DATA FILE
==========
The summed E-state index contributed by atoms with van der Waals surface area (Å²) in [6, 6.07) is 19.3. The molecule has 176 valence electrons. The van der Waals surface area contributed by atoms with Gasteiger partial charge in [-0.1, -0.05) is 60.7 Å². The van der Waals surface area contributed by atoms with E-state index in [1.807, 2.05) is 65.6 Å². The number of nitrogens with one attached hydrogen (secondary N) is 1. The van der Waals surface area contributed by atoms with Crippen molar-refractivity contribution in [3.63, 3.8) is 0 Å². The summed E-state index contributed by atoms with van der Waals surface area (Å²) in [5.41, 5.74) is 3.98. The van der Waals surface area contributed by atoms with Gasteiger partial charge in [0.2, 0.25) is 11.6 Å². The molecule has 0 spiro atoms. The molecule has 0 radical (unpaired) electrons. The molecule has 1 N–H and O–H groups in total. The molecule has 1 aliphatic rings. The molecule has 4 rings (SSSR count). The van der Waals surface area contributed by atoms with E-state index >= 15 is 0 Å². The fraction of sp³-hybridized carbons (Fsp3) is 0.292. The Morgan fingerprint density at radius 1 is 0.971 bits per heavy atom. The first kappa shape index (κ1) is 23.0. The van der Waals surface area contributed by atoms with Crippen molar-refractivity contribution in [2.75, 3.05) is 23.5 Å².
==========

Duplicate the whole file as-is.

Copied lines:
The summed E-state index contributed by atoms with van der Waals surface area (Å²) in [6, 6.07) is 19.3. The molecule has 176 valence electrons. The van der Waals surface area contributed by atoms with Gasteiger partial charge in [-0.1, -0.05) is 60.7 Å². The van der Waals surface area contributed by atoms with E-state index in [1.807, 2.05) is 65.6 Å². The number of nitrogens with one attached hydrogen (secondary N) is 1. The van der Waals surface area contributed by atoms with Crippen molar-refractivity contribution in [3.63, 3.8) is 0 Å². The summed E-state index contributed by atoms with van der Waals surface area (Å²) in [5.41, 5.74) is 3.98. The van der Waals surface area contributed by atoms with Gasteiger partial charge in [0.2, 0.25) is 11.6 Å². The molecule has 0 spiro atoms. The molecule has 0 radical (unpaired) electrons. The molecule has 1 N–H and O–H groups in total. The molecule has 1 aliphatic rings. The molecule has 4 rings (SSSR count). The van der Waals surface area contributed by atoms with E-state index >= 15 is 0 Å². The fraction of sp³-hybridized carbons (Fsp3) is 0.292. The Morgan fingerprint density at radius 1 is 0.971 bits per heavy atom. The first kappa shape index (κ1) is 23.0. The van der Waals surface area contributed by atoms with Crippen molar-refractivity contribution in [2.75, 3.05) is 23.5 Å².